Weight loss helps to oust worms

January 17, 2013, University of Manchester

Scientists from The University of Manchester have discovered that weight loss plays an important role in the body's response to fighting off intestinal worms.

The findings have been published in the journal and show that the immune system hijacks the natural feeding pathways causing weight loss. This then drives the defense mechanisms down the correct pathway to expel the worms.

Nearly one quarter of the world's population is infected with . These prevalent infections often result in a period of reduced appetite resulting in weight loss. However, little is known about the factors controlling these feeding alterations and the reason why they occur.

Scientists from the Manchester Immunology Group and the Institute of Inflammation and Repair studied the immune response system in mice that were lacking and feeding hormones. The mice were infected with the round worm parasite Trichinella spiralis.

They identified that the mouse immune response to the parasite was behind two periods of reduced feeding through two distinct immune mediators. Interestingly, the immune system was using the hormone cholecystokinin, which usually stops feeding during daily meals to cause a reduction in weight and fat deposits. This then reduced the levels of the fat produced , which can influence the immune response.

To see if this reduction in leptin was beneficial, the researchers restored the in the mice during the . They found that the treated mice did not make the correct immune response to the parasite resulting in a delayed worm expulsion.

Dr John Worthington from the Faculty of Life Sciences carried out the research: "We were quite surprised by what we found during this study. Normally weight loss is associated with a negative immune response but this appears to suggest just the opposite that the immune driven weight loss was actually beneficial to the mouse's ability to resolve an infection and get rid of the worm."

Dr Worthington continues: "Our study provides novel insights into how the immune system interacts with feeding pathways during intestinal inflammation. We hope it will help us to design new treatments for the many millions of people who suffer from parasitic infections of the gut."

Professor McLaughlin added: "This may also have relevance to why other human diseases causing inflammation of the digestive system affect appetite and nutrition".

The laboratories are currently expanding these studies to examine how other feeding hormones interact with the immune system during different infectious diseases.

Explore further: Heightened immunity to colds makes asthma flare-ups worse, research shows

More information: The paper entitled "Adaptive Immunity alters Distinct Host Feeding Pathways during Nematode Induced Inflammation, a Novel Mechanism in Parasite Expulsion" will be published in PLOS Pathogens on January 17. dx.plos.org/10.1371/journal.ppat.1003122

Related Stories

Heightened immunity to colds makes asthma flare-ups worse, research shows

June 16, 2011
People often talk about "boosting" their immunity to prevent and fight colds. Nutritional supplements, cold remedies and fortified foods claim to stave off colds by augmenting the immune system.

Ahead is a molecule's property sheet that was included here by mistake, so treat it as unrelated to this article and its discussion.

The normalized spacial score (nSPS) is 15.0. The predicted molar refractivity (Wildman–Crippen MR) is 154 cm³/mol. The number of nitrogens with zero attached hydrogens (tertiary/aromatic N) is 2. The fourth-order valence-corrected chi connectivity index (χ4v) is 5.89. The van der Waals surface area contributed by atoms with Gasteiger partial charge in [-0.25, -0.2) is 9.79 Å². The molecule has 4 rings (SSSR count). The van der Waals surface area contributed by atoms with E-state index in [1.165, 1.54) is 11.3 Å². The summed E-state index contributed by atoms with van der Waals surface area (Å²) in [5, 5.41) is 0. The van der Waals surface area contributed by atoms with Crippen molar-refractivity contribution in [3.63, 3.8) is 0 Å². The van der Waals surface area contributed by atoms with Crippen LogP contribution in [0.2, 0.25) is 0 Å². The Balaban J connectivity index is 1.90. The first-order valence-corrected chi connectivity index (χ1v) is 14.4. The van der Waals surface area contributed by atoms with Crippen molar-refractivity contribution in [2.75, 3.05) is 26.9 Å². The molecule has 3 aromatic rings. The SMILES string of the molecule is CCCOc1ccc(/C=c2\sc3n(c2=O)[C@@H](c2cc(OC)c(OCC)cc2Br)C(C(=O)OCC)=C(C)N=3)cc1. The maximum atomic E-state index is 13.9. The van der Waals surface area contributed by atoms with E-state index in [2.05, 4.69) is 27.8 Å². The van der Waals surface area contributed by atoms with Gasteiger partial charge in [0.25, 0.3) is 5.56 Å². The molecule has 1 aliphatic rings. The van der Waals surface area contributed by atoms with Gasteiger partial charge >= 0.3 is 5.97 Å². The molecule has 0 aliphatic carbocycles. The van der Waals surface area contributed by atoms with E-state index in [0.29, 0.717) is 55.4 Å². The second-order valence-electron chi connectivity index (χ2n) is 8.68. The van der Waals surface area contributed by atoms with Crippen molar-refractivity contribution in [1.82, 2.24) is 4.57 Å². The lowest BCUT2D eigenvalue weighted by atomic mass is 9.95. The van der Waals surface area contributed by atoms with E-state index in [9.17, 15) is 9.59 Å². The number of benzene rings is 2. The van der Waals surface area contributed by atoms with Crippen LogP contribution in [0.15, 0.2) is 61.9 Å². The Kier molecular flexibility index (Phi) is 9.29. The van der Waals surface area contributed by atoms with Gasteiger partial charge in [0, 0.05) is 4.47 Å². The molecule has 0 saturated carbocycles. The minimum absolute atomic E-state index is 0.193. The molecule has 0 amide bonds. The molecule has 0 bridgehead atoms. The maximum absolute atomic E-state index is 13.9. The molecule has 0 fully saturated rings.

Scientists reveal how river blindness worm thrives

August 22, 2012
Scientists at the University of Liverpool have found that the worm which causes River Blindness survives by using a bacterium to provide energy, as well as help 'trick' the body's immune system into thinking it is fighting ...

New study brings long-sought vaccines for deadly parasite closer to reality

December 13, 2012
One major cause of illness from food-borne diseases is the parasite Toxoplasma gondii (T. gondii). New insights into how the immune system combats T. gondii are provided in a study published by Cell Press December 13th in ...

Recommended for you

Flu infection study increases understanding of natural immunity

January 23, 2018
People with higher levels of antibodies against the stem portion of the influenza virus hemagglutinin (HA) protein have less viral shedding when they get the flu, but do not have fewer or less severe signs of illness, according ...

New long-acting approach for malaria therapy developed

January 22, 2018
A new study, published in Nature Communications, conducted by the University of Liverpool and the Johns Hopkins University School of Medicine highlights a new 'long acting' medicine for the prevention of malaria.

Virus shown to be likely cause of mystery polio-like illness

January 22, 2018
A major review by UNSW researchers has identified strong evidence that a virus called Enterovirus D68 is the cause of a mystery polio-like illness that has paralysed children in the US, Canada and Europe.

Creation of synthetic horsepox virus could lead to more effective smallpox vaccine

January 19, 2018
UAlberta researchers created a new synthetic virus that could lead to the development of a more effective vaccine against smallpox. The discovery demonstrates how techniques based on the use of synthetic DNA can be used to ...

Study ends debate over role of steroids in treating septic shock

January 19, 2018
The results from the largest ever study of septic shock could improve treatment for critically ill patients and save health systems worldwide hundreds of millions of dollars each year.

New approach could help curtail hospitalizations due to influenza infection

January 18, 2018
More than 700,000 Americans were hospitalized due to illnesses associated with the seasonal flu during the 2014-15 flu season, according to federal estimates. A radical new approach to vaccine development at UCLA may help ...

0 comments

Please sign in to add a comment. Registration is free, and takes less than a minute. Read more

Click here to reset your password.
Sign in to get notified via email when new comments are made.